How Sundance and Park City grew up together over a four-decades relationship

Even before the festival was called Sundance, it’s been held in the Utah ski town.

(Francisco Kjolseth | The Salt Lake Tribune) Sundance memorabilia pictured in 2003.

The guy who put Robert Redford and Barbra Streisand together was also the matchmaker for Park City and the Sundance Film Festival.

The annual celebration had launched as the Utah/US Film Festival in Salt Lake City in September 1978, and organizers were soliciting advice from some of Redford’s Hollywood friends about what to do in the event’s third year.

Lory Smith, one of those early organizers, wrote in his 1999 memoir “Party in a Box” that he and his colleagues talked to director Sydney Pollack — an old friend of Redford’s, who had directed the star in such 1970s classics as “The Way We Were” (with Streisand), “Jeremiah Johnson” and “Three Days of the Condor.” (Pollack later cast Redford in his Oscar-winning 1985 epic “Out of Africa.”)

“You know what you ought to do?” Smith recalled Pollack saying. “You ought to move the festival to Park City and set it in the wintertime. You’d be the only film festival in the world set in a ski resort during ski season, and Hollywood would beat down the door to attend.”

The next January, in 1981, the Utah/US Film Festival relaunched in Park City. Later that year, Redford founded the nonprofit Sundance Institute at his ski resort in Provo Canyon, naming it for his star-making role in “Butch Cassidy and the Sundance Kid” and aiming to foster independent filmmaking.

(Rick Egan | The Salt Lake Tribune) Sydney Pollack, left, at the 1998 Sundance Film Festival.

The Sundance Institute announced Wednesday it is starting a process to consider where — in Park City or elsewhere, in or out of Utah — to locate the festival from 2027 forward. With that in mind, here’s a timeline of how Sundance and Park City grew up together.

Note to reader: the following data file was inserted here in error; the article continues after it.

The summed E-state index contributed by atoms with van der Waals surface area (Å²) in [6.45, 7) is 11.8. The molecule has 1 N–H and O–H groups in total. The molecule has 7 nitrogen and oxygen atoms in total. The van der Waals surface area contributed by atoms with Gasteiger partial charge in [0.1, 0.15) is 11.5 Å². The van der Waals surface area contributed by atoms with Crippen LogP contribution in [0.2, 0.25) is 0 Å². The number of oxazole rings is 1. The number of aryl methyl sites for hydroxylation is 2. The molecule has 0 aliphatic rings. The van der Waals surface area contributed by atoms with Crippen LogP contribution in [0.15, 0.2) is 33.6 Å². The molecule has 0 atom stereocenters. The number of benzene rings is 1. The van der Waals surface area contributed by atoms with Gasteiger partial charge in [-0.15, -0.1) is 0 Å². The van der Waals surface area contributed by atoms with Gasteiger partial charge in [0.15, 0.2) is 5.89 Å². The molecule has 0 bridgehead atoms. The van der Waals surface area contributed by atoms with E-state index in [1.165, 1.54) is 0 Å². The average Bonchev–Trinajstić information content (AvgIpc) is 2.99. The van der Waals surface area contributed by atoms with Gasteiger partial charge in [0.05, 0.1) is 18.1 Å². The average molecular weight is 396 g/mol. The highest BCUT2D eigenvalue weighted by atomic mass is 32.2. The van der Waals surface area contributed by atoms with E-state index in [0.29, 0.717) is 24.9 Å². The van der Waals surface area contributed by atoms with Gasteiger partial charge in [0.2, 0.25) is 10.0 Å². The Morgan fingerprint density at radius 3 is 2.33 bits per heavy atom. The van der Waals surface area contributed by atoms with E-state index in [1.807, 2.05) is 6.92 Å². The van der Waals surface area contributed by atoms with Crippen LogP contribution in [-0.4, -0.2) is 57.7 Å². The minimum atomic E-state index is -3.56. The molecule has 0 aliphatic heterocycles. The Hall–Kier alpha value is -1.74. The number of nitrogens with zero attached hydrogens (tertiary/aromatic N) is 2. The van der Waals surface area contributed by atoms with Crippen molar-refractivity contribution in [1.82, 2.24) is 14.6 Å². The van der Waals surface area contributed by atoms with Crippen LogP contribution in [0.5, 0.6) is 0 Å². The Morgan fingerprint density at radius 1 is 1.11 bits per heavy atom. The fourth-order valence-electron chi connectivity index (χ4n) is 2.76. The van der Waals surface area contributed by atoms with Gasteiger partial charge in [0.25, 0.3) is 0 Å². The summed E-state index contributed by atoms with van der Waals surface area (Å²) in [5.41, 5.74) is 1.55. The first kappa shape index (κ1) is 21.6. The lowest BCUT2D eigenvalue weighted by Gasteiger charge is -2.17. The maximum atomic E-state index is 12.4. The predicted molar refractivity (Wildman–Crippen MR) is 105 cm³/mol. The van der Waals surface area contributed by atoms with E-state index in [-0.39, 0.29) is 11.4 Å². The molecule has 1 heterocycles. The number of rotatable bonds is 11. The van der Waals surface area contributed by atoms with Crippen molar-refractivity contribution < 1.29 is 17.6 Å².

1985 • Sundance Institute took over operations of the United States Film Festival, to create a showcase for the independent films the institute’s labs were developing. All screenings were in two locations: The Egyptian and the Holiday Village Cinemas. The big movie that year was the first film by Joel and Ethan Coen, the noir thriller “Blood Simple.”

1987 • A third theater was added, at Prospector Square.

1991 • The event officially changed its name to the Sundance Film Festival.

(The Salt Lake Tribune) Robert Redford at his Sundance Resort near Provo in 1985.

1995 • The renovated Jim Santy Auditorium at Park City Library Center became the festival’s fourth venue. The first Slamdance Film Festival, founded by filmmakers who were rejected by Sundance, launched in the Yarrow Hotel (now the DoubleTree by Hilton Hotel Park City).

1997 • Sundance opened its fifth Park City theater, in the Yarrow Hotel. Slamdance moved to the top of Main Street, to the Treasure Mountain Inn. Copycat festivals — with names like Slamdunk, X-Dance and Lapdance — inundated Main Street for the next few years, until Park City’s government tightened its event permit process.

1998 • Park City’s largest venue, the 1,300-seat Eccles Center Theatre, showed festival movies for the first time, starting with the Gwyneth Paltrow film “Sliding Doors.”

2002 • The festival ran a week earlier than usual, to give Park City room to prepare for another event: The 2002 Winter Olympics. Sundance was considered a pre-Olympic practice run for such additions as the Main Street transit hub.

(Rick Egan | The Salt Lake Tribune) Actor Brad Pitt makes his way past hundreds of photographers and fans to a Sundance premiere in Park City, Saturday, Jan. 12, 2002.